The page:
There were a record number of job vacancies in May, as the economy bounced back and closed borders kept the labour market tight

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  • Australian employers listed 57.4% more job openings in May 2021 than in the pre-pandemic month of February 2020, the Australian Bureau of Statistics has revealed.
  • 22% of all businesses had at least one job vacancy in May this year, compared with 11% in February 2020, and 6.5% in May 2020.
  • The findings suggest a massive appetite for labour, as businesses continue their rebound and closed borders keep workers from entering the country.
  • Visit Business Insider Australia’s homepage for more stories.

Australian businesses listed 57.4% more job vacancies in May 2021 than in February 2020, according to the Australian Bureau of Statistics (ABS), demonstrating how businesses have bounced back from deep economic uncertainty — and the lingering labour shortages caused by the ongoing international border shutdown.

In its new job vacancies analysis, released Thursday, the ABS states private and public sector job listings grew to a record 362,500 in May, reflecting a 23.4% jump from February this year.

The figures are more remarkable on a twelve-month basis. When compared to May 2020, when coronavirus lockdowns around the nation forced many employers to shut their doors and shed staff, May 2021 showed a 184.1% increase in job listings.

The bulk of those gains have come from private sector listings. The leading sub-sector for new job vacancies is the arts and recreation field, which has experienced a 170.2% bump in job listings since February 2020.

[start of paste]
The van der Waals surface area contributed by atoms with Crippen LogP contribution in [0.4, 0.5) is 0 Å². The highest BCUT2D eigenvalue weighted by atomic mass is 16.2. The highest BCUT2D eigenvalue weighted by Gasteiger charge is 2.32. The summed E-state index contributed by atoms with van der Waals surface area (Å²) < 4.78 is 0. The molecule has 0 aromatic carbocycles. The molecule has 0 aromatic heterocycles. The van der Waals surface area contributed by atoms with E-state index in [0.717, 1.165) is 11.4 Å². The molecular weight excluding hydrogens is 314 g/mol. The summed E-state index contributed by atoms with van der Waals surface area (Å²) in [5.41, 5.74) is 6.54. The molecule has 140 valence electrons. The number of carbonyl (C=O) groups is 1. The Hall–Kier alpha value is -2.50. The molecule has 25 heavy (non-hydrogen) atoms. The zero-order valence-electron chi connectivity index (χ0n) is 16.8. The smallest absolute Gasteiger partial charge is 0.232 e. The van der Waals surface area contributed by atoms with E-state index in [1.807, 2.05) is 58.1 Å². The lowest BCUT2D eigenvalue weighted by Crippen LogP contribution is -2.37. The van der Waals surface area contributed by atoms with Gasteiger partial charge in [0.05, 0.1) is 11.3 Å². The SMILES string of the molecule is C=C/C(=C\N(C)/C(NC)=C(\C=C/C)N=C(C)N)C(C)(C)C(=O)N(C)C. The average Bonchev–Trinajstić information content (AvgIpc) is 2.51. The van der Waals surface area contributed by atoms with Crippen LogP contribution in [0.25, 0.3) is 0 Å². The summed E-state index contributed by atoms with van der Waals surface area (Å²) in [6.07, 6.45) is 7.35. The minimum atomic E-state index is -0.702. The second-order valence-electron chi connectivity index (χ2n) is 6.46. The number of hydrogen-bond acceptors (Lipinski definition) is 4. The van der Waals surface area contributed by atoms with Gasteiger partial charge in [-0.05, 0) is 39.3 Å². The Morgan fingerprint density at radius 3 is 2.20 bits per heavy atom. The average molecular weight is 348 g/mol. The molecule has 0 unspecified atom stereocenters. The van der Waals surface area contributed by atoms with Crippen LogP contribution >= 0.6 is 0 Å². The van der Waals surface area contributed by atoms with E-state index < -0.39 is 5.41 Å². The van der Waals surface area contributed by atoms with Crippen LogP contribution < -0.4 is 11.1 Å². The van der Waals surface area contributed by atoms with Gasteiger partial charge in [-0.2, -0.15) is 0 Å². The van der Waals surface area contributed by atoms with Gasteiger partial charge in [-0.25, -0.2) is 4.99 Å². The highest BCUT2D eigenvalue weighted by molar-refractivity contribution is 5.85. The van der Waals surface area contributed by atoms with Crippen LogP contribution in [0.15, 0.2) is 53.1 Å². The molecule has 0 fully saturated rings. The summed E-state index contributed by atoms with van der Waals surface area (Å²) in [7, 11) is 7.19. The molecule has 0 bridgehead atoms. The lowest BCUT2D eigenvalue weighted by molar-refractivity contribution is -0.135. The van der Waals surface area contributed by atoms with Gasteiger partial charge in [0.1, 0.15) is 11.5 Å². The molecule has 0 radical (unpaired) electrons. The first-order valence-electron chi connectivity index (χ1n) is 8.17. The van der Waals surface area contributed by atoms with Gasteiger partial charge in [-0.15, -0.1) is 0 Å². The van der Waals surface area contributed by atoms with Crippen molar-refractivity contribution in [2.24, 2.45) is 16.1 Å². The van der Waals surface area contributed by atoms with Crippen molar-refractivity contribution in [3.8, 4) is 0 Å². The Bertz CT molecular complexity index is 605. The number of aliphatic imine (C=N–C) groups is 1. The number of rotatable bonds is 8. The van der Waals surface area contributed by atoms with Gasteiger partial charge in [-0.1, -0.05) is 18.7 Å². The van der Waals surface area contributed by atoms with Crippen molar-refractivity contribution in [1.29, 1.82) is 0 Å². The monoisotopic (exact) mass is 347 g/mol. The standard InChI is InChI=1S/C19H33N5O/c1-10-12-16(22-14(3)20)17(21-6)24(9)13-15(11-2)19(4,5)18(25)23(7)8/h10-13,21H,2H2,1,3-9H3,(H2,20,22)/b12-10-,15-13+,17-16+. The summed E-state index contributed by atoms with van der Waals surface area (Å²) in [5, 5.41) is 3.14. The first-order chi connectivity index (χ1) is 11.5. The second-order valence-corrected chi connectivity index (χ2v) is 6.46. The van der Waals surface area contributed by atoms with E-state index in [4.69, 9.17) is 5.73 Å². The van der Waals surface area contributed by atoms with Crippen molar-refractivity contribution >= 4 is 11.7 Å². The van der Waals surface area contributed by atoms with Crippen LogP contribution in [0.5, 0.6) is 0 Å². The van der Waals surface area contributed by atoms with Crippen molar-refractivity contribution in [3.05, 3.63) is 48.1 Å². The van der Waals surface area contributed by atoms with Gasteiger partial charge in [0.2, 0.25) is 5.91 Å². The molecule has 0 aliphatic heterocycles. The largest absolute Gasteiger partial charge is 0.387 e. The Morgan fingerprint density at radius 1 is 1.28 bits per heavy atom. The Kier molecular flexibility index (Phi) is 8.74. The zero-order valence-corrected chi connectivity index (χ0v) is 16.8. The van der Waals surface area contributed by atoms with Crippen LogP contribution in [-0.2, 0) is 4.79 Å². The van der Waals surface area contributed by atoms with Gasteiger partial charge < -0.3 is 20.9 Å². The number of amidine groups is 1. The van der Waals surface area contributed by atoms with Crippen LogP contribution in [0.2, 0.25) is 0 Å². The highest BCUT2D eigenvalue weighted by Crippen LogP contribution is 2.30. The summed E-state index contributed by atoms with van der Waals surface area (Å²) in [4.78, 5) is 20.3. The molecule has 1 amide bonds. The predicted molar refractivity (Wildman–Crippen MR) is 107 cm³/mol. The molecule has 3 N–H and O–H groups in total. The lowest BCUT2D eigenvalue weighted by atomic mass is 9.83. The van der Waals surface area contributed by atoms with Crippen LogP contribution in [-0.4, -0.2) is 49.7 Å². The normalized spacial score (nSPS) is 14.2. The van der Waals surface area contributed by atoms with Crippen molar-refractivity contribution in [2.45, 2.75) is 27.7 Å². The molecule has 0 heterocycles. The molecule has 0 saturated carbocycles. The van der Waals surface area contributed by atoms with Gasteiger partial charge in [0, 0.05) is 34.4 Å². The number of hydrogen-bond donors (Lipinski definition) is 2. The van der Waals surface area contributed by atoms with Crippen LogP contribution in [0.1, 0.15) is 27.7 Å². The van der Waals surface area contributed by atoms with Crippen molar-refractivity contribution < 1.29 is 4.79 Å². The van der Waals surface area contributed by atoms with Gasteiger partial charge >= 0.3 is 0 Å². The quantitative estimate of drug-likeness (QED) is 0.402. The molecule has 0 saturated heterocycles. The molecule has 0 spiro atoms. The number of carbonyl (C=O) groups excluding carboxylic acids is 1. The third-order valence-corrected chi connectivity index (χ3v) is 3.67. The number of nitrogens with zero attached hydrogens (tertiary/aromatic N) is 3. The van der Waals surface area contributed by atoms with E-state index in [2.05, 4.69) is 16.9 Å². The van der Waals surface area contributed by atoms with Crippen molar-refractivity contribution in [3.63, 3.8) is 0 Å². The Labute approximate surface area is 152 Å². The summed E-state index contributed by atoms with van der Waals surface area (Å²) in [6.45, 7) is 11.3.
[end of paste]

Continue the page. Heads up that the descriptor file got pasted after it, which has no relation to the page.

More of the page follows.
Accommodation and retail businesses follow behind, with a 159% increase in job listings on February 2020 levels. The booming real estate sector, the retail industry, and construction enterprises round out the top five.

via ABS

All told, 22% of all businesses had at least one job vacancy in May this year, compared with 11% in February 2020, and 6.5% in May 2020.

Much of the data shows sectors hit hardest by stay-at-home orders, border closures, and density limits are bouncing back, thanks to largely eased restrictions and Australia’s desire to spend the money they couldn’t through lockdowns.

But the ABS now hints at what economists have said openly for some time: the fact that nearly 300,000 foreign workers departed Australia restrictions set in, and international border closures have kept the vast majority of those workers from returning.

This covers both credentialed labour and working holidayers who may have otherwise staffed Australia’s bustling workplaces and job sites.

“The historically high level of vacancies reflects the pace of recovery in labour demand from the fall in May 2020, as well as the increasing number of industries indicating labour shortages, particularly for lower paid jobs,” the ABS states.

As some firms look to fill these roles outside of Australia, Australia’s economic heavyweights will be waiting to see if these sky-high vacancy rates translate into wage growth.

With labour in demand, and the unemployment rate falling than many had anticipated this time last year, there is some hope Australia’s sluggish Wage Price Index — which the 2021-2022 federal budget forecast to sit at just 1.5% for the next year — will nudge towards the Reserve Bank of Australia’s 3% target.

If that comes to pass, the central bank may make good on its promise to lift the interest rate from the basement, signalling the ulta-lax monetary conditions which powered Australia out of the crisis are no longer necessary.

All of that is yet to pass, though. For now, Australia is left with a stack of job openings, and the hopes that some good will come of it.